Manhunt 2, although heavily altered from its original form, as there was no other way to throw it into the wild, still manages to deliver a terrifying experience, combining graphical and auditive violence on a scale that needs a reference update. Truly there is some stuff in this game that can't be good for everyone to see or hear, and we're guessing that the BBFC's decision wasn't a tough one to take. Launching a game where players find themselves in sticky sex clubs, or dark and gritty gas stations and warehouses, stuck with the visual capabilities of a retarded bat, and the memory of a 5-minutes-ago gruesome killing scene, was bound to capture everyone's attention in one way or another.
The atmosphere within the game is very, very scary. The game's score, combined with what you know the "crazies" are going to do to you if they spot you, is going to have you holding your breath with every step that you take on your way out of a facility that looks like a mental disease itself. Forget about the blood on the walls, the dead bodies lying on the floor, sometimes missing a limb or two, and just keep focused on finding a way out. The message is clear here. Kill, or be killed! And so the manhunt begins....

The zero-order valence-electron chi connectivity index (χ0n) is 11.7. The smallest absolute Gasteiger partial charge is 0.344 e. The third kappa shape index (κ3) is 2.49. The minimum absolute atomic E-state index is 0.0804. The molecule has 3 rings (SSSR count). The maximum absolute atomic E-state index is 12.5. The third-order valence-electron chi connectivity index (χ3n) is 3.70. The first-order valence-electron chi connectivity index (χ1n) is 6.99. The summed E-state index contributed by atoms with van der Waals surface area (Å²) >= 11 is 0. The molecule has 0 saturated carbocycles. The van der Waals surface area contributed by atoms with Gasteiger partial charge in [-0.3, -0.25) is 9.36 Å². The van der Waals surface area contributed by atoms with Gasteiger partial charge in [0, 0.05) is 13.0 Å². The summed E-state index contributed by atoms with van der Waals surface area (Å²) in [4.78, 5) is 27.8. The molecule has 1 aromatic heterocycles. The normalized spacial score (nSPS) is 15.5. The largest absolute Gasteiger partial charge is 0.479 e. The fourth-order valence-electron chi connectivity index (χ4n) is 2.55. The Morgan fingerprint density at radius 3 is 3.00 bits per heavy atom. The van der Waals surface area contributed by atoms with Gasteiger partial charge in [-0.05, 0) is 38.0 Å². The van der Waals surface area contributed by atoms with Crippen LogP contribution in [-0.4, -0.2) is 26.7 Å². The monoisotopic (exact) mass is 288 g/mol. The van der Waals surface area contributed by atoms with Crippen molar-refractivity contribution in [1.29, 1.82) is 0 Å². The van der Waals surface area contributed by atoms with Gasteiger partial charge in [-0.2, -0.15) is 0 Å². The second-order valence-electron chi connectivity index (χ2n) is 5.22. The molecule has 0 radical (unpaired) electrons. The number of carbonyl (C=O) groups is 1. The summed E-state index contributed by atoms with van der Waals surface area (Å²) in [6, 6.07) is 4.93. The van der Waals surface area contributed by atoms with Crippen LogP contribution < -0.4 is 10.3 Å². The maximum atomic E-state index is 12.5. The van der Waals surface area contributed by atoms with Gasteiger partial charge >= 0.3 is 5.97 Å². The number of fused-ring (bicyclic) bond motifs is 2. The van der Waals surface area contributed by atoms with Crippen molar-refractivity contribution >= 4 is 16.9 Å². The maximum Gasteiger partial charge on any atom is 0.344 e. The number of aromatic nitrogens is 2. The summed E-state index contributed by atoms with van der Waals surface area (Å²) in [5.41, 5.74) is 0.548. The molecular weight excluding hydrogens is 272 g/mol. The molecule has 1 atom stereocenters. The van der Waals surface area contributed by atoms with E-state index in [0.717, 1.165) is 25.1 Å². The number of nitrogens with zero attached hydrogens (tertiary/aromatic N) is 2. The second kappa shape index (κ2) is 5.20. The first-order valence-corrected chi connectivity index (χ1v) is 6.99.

The first thing you'll notice when grabbing the controller is that progression is rather slow. That's until you press the X button and hold it down to run down the corridors of a place infested with... everything that's bad. Don't be scared though, Leo is with you every step of the way telling you what needs to be done in every situation. That doesn't mean that your job will be any easier. Sure, Leo will give you hints about how to stealthily progress through the vomit filled corridors, but it's you who has to perform every move and those moves need to be thought out well when waiting in the dark for the kill.